The Cleanup

We made a big change to our site’s UI last week. Now that the dust has settled, I’d like to take some time to describe the “what” and the “why”‘s behind this change.

A little background

Although we launched 1.5 years ago, our codebase is almost 2 years old. When we began this effort, we made a bet on using Ruby, which we chose because of what I perceived as its power & elegance. Two years passed and my opinion hasn’t changed – it’s easily the most enjoyable and rewarding language to program in that I’ve had the pleasure to use.


A few months ago, however, I started noticing that our pace of innovation had slowed down. Adding features and modifying existing ones was getting harder and taking longer. What was going on here? After some introspection, I found that it boiled down to 2 things:

Web UI

Writing features means writing new UI. With minor work, it might just be a little html. Other times, it might mean firing up photoshop, or getting our hands dirty in javascript and css. Now, as it may surprise no-one, we don’t have a dedicated web designer on our site (shocking to no-one, I suspect ;-). As a small outfit, all us developers wear multiple hats. On a practical note, this means every minute spent on UI is a minute we don’t spend on improving our back-end scalability or analysis depth. Figuring out a way to lighten our load here would help us out greatly. Ergo, our first challenge: how to reduce the amount of time we spend on our interface.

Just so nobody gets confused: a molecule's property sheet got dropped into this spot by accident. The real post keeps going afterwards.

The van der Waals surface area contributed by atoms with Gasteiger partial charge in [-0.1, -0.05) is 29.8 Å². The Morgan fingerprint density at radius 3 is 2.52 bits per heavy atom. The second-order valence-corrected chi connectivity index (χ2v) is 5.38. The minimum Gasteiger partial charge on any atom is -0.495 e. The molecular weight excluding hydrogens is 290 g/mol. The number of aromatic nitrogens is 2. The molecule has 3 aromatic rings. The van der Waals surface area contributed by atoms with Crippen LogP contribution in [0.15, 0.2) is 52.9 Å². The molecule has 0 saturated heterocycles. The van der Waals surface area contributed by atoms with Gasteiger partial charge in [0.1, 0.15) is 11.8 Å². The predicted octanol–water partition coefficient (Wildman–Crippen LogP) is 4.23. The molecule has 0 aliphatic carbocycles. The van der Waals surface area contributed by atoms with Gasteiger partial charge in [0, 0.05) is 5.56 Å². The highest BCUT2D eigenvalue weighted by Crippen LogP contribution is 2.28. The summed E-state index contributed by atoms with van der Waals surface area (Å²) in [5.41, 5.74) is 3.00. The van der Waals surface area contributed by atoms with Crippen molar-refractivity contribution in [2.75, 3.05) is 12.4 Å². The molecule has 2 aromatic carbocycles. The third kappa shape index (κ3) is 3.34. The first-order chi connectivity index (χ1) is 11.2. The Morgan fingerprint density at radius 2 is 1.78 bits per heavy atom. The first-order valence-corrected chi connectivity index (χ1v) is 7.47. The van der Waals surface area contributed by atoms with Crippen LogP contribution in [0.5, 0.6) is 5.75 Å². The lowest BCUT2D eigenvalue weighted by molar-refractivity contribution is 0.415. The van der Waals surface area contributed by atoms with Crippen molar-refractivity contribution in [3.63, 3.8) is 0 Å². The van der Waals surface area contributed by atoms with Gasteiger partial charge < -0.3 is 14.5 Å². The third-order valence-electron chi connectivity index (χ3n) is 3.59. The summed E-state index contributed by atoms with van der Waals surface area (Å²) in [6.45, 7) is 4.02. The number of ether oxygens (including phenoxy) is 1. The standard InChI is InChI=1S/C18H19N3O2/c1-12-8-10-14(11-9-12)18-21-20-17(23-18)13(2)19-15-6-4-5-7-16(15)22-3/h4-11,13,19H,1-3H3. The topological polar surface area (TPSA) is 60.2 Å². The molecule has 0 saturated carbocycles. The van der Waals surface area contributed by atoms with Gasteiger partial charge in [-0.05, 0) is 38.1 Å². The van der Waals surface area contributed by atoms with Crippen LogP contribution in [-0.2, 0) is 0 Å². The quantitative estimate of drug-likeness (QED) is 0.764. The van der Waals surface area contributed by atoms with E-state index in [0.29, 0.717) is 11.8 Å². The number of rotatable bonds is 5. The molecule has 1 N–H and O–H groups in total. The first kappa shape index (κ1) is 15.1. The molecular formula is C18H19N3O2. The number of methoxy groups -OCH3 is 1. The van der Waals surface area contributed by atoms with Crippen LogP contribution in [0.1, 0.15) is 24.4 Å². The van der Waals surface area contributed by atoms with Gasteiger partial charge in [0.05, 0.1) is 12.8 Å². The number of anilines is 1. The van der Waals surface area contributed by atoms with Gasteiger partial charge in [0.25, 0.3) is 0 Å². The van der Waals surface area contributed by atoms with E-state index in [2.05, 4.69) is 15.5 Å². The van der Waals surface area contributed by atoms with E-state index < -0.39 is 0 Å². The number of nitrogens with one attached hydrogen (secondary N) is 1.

Code Size & Rot

Secondly, the code rot. The good news is that our Ruby development skills have improved significantly. The bad news our earlier-written code was now ugly (by our new-and-improved standards) – and sometimes tricky to edit and extend.

My favorite aspect of Ruby is its conciseness. As our Ruby chops improved, we found that our earlier code was “smelly”. By now we’ve gotten quite good at identifying the symptoms. Functions with vague names (and often vague purposes). Functions with more than a dozen lines of code. Duplicated code. These are the easier signs to identify.

By backporting our new-and-improved coding patterns to our earlier code we were hoping to shrink our codebase down significantly. I’ve become a big fan of small LOCs (lines of code). After all, there are only so many lines of code a developer can maintain (yet alone extend).


In early January we took the plunge. To help out our UI challenges, we decided to make some pretty big changes: